DETROIT (Billboard) – The once controversial Wolfgang’s Vault, which has amassed the largest collection of licensed streaming live recordings on the Internet, is about to make a treasure trove of those concerts available for downloading.
Beginning November 3, the site will add more than 1,000 titles from 919 artists to the approximately 500 that are currently available for purchase from the site’s Concert Vault section, Bill Sagan, CEO and founder of Wolfgang’s Vault LLC and its parent company, Norton LLC, told Billboard.com.
The additions will include more than 160 Grateful Dead concerts as well as titles from artists such as Santana, Jimi Hendrix’s Band of Gypsies, Janis Joplin, Jefferson Airplane, Aretha Franklin, Bonnie Raitt, Hall & Oates, Lynyrd Skynyrd, Jethro Tull, Chicago, Miles Davis, Dolly Parton, Merle Travis and many others.
Leading up to the November 3 “Cracking the Vault Day” blowout, Wolfgang’s Vault — which recently logged its 100 millionth streamed show — is offering a small amount of new shows twice weekly. The site just put up a Grateful Dead concert (from May 15, 1970 at the Fillmore East in New York City); future releases include Janis Joplin, Aretha Franklin and Bonnie Raitt (October 2), Hall & Oates and Boz Scaggs (October 6), Santana and Chicago (October 9), Lou Reed (October 13), Miles Davis, Weather Report and Mahavishnu Orchestra (October 16), Twisted Sister and the Ramones (October 20), the Byrds, Dolly Parton and Waylon Jennings (October 23), Cheap Trick (October 27) and Mountain (October 30). Newly streaming shows from Bob Dylan and Pink Floyd will be made available October 30.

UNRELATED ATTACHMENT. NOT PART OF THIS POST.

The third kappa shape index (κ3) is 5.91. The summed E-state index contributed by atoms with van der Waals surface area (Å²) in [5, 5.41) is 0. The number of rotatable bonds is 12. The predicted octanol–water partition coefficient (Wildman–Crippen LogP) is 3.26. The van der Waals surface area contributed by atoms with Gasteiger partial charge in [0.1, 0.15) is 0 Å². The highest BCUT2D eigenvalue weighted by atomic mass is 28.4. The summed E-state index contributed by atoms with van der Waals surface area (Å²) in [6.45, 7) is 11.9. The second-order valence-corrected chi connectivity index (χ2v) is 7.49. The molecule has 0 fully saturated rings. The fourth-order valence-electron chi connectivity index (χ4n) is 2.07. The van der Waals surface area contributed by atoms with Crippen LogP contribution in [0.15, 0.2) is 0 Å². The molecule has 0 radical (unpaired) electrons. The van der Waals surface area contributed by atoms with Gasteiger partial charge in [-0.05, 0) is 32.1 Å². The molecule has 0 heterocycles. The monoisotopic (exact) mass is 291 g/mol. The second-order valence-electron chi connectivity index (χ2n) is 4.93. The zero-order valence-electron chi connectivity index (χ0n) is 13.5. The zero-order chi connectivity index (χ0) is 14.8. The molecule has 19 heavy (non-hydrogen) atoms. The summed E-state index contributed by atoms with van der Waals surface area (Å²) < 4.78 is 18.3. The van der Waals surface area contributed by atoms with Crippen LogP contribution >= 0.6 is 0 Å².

The download prices will be $7.98 and $8.98 for MP3s and $11.98 and $12.98 for Flac recordings. Wolfgang’s vault will also introduce a $48 annual membership which includes a $50 gift certificate, discounts on recordings and memorabilia and unlimited higher-end 192k streaming.
Sagan said that the new rash of downloads are “the result of negotiating agreements with performers and record labels that not only acknowledge our ownership of this material but give us rights to exploit it” in a variety of formats, including ringtones and satellite radio.
Sagan estimated that through the acquisition of a dozen archives — including Bill Graham Presents, the King Biscuit Flower Hour, Silver Eagle and the Festival Network — since its inception in 2002, Wolfgang’s Vault has amassed nearly 10,000 live shows, of which about 3,200 are now streaming on the site.
“The objective is that just about everything we stream we’ll be able to download,” Sagan said. “When we hit November 3, more than half the concerts … will be available for download. By Christmas or slightly after Christmas we’ll be closer to three-quarters.” Sagan also hopes to make video footage the company has acquired available on the site in the near future.
There are some holdouts to the downloading plan. Sagan said negotiations are continuing with big names such as Bruce Springsteen, the Rolling Stones, the Who, Bog Dylan, Pink Floyd and Dire Straits.
In addition to the Concert Vault, Wolfgang’s Vault sells memorabilia, operates a Vault Radio network, displays music photography and publishes an online version of Crawdaddy magazine. It also operates what MacWorld magazine named the best all-around iPhone App earlier this year. The company’s Daytrotter.com site, meanwhile, offers recordings by new, mostly independent bands.